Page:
Israeli warplanes struck at five Palestinian targets bordering two refugee camps east of this port city in southern Lebanon today. Guerrilla officials said eight persons were injured.

The planes flew over the shantytowns of Mieh Mieh and Ain Helweh and surrounding hills, scoring direct hits against bases and command posts used by forces of two Palestinian factions, Fatah, which is headed by Yasser Arafat, and the Popular Front for the Liberation of Palestine.

An Israeli military spokesman in Tel Aviv was quoted as saying today's attack was in retaliation for attempts by guerrillas to infiltrate into northern Israel and for the rocketing of towns there. He said the raid targeted guerrilla command posts, training centers and a radio station.

A Fatah commander inspecting the bombed-out sites said that the raid, the third by Israel this year, was "expected," and he said that "such attacks will not deter us."

"We were anticipating a raid in retaliation to guerrilla operations inside Israel," he said.

"We were spared because of standing orders since the last raid to fan out in the countryside at daybreak," one young fighter said.

The few remaining civilian residents of the mostly deserted Christian Lebanese village of Mieh Mieh, however, were angered by the raid, which drove a deeper wedge between them and the guerrillas.

"They have ruined our homes, they keep falling back into this habit," muttered Mahmoud Hannawi, a carpenter in Mieh Mieh, as Palestinian fighters hauled military gear and ammunition pouches from the remains of a guerrilla center near his house.

"Go take your military bases elsewhere, they don't have to be hidden between our houses," snapped Adib Injibar, another angry resident. His comment brought a retort from a Palestinian commander. "You are being provocative," the commander warned.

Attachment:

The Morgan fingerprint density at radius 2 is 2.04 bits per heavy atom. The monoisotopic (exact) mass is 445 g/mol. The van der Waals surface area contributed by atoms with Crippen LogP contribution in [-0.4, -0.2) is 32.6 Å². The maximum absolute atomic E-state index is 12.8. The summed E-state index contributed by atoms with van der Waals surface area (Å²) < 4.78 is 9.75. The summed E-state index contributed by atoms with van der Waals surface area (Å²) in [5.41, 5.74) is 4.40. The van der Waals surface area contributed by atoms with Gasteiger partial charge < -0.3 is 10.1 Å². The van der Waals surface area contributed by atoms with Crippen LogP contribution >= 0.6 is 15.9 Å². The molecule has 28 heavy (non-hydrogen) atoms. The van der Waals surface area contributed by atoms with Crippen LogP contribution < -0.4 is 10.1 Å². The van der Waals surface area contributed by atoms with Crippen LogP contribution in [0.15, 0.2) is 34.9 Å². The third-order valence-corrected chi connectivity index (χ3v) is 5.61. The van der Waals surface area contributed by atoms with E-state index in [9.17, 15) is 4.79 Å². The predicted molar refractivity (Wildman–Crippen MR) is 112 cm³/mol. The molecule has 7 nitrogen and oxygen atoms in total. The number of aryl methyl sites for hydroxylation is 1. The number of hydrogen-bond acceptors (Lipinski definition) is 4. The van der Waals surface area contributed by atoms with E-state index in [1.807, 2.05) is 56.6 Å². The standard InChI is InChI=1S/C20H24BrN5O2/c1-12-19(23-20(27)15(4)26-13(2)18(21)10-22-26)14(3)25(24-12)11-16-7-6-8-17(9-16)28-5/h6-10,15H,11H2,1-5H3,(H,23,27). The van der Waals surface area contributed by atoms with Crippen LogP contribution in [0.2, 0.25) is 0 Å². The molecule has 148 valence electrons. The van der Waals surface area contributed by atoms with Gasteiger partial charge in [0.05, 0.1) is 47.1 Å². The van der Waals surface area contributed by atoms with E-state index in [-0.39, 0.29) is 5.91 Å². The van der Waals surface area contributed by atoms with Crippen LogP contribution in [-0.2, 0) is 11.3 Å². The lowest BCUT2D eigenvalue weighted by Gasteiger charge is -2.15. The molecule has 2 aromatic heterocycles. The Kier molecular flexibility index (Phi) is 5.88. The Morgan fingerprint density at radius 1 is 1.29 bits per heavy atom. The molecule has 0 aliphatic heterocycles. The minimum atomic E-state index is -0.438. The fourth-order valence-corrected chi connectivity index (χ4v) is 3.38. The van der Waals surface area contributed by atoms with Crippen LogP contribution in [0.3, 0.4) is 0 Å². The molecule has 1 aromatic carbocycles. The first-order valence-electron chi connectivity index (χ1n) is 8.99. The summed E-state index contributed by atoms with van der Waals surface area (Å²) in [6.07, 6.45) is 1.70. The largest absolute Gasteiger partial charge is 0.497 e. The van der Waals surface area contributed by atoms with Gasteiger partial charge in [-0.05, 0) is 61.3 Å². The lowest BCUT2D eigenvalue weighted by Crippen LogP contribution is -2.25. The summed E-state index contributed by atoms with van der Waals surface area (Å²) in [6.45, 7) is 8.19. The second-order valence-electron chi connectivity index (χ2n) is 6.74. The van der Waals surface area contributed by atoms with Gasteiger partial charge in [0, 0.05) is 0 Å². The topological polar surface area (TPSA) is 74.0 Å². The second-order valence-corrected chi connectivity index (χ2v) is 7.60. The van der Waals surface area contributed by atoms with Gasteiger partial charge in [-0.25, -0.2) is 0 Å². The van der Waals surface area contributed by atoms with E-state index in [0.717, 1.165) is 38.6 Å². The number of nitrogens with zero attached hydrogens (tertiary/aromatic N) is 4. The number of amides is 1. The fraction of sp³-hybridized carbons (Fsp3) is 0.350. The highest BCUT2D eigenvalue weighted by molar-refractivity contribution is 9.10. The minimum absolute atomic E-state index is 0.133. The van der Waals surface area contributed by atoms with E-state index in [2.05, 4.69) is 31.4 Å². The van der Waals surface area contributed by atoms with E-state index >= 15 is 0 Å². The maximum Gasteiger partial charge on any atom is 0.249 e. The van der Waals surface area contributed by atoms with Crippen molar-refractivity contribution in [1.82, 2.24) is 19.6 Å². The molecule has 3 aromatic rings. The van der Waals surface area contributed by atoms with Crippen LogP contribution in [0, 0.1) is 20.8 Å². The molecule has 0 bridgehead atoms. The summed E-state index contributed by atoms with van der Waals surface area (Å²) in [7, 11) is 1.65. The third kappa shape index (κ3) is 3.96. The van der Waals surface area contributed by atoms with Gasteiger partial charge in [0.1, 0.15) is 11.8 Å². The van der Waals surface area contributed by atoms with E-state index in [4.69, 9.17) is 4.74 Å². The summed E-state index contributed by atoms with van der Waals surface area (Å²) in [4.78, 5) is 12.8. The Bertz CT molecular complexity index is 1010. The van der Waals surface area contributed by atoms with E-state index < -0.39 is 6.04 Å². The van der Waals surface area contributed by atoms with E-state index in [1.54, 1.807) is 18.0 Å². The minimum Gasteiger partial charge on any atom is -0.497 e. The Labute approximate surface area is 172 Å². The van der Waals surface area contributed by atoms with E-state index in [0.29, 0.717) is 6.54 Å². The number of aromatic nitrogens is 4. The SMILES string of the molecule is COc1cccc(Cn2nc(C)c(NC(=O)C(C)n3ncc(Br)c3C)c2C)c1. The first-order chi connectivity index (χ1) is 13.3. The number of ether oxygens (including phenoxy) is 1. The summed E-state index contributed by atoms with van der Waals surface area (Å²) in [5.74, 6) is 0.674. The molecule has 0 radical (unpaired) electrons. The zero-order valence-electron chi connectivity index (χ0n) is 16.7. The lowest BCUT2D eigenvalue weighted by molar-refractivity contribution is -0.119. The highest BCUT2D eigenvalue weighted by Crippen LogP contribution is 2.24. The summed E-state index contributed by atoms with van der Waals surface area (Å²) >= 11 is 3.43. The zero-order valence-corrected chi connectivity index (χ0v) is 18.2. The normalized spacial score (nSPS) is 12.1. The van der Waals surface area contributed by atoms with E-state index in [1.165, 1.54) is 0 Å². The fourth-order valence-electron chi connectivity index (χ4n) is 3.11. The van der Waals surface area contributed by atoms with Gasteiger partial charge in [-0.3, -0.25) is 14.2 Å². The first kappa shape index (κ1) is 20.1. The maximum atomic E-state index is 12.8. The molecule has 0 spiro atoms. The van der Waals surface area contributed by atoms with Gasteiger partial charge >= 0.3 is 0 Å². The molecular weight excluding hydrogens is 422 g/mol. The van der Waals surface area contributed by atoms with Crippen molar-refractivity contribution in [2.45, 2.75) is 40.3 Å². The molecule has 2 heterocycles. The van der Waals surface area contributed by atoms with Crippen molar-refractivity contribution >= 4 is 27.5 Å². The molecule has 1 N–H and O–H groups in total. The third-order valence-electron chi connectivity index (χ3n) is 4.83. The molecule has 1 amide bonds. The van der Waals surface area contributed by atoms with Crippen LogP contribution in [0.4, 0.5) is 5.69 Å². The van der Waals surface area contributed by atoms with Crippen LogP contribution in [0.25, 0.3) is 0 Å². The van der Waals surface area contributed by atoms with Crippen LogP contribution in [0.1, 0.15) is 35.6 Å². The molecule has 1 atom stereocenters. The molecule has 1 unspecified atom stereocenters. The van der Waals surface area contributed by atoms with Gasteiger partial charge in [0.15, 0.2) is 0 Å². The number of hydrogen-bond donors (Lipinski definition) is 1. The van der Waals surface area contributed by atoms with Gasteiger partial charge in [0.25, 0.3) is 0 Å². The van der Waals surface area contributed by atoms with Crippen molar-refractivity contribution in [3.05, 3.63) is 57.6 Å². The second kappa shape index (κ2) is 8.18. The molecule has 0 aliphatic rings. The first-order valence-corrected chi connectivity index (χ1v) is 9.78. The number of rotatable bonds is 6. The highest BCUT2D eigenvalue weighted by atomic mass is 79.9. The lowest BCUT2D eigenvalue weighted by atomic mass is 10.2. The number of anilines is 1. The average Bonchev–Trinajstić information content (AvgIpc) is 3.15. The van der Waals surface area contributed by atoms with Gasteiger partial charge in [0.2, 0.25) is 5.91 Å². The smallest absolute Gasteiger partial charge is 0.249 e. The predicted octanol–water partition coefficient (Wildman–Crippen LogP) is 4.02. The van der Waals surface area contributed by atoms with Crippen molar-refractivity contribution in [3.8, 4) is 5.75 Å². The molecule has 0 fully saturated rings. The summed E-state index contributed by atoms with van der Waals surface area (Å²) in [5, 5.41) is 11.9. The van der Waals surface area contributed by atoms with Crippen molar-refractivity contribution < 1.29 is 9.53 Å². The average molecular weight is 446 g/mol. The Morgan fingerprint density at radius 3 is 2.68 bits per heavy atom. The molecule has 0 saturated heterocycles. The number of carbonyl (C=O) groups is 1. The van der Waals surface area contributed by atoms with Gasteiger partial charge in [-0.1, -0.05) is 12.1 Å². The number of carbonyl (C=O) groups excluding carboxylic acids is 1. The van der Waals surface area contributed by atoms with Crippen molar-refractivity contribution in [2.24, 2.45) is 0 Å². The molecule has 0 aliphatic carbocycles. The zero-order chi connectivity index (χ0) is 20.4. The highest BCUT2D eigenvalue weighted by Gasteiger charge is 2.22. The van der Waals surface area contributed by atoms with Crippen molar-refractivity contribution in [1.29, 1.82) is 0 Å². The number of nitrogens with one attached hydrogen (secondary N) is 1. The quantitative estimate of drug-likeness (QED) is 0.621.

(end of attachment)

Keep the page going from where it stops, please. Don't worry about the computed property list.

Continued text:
The commander insisted that there were no civilians in sight when he and his men came to the area and "there were also no residents around when we fought the Israelis alone," he added.

The dense presence of guerrillas in Mieh Mieh demonstrated Palestinian determination to revive activity in southern Lebanon. Arafat declared last month that the Palestinian fighters evacuated from Lebanon in 1982 were back in position to strike at Israel.

One young fighter boasted that the Palestinian camps around Sidon are now "better armed than ever before," and that his comrades are better trained.

"All our weapons come from the Bekaa," which is controlled by Syria, he said in answer to a question.

Security sources here said there were at least four guerrillas among the casualties and two children. The state-run Beirut Radio said two persons were killed in the raid, but hospital officials and guerrillas here said there had been no deaths.

The Fatah commander said the hilltop Beit Maqdass headquarters had been leveled. A Fatah-run radio station used for sending coded messages to guerrillas operating behind enemy lines also was knocked out, a combatant said. The station was not yet fully operational and was being used just for trial messages, he added.

Meanwhile, the Lebanese Red Cross staged a 24-hour strike today to protest the kidnaping of three of its Christian workers in Moslem west Beirut.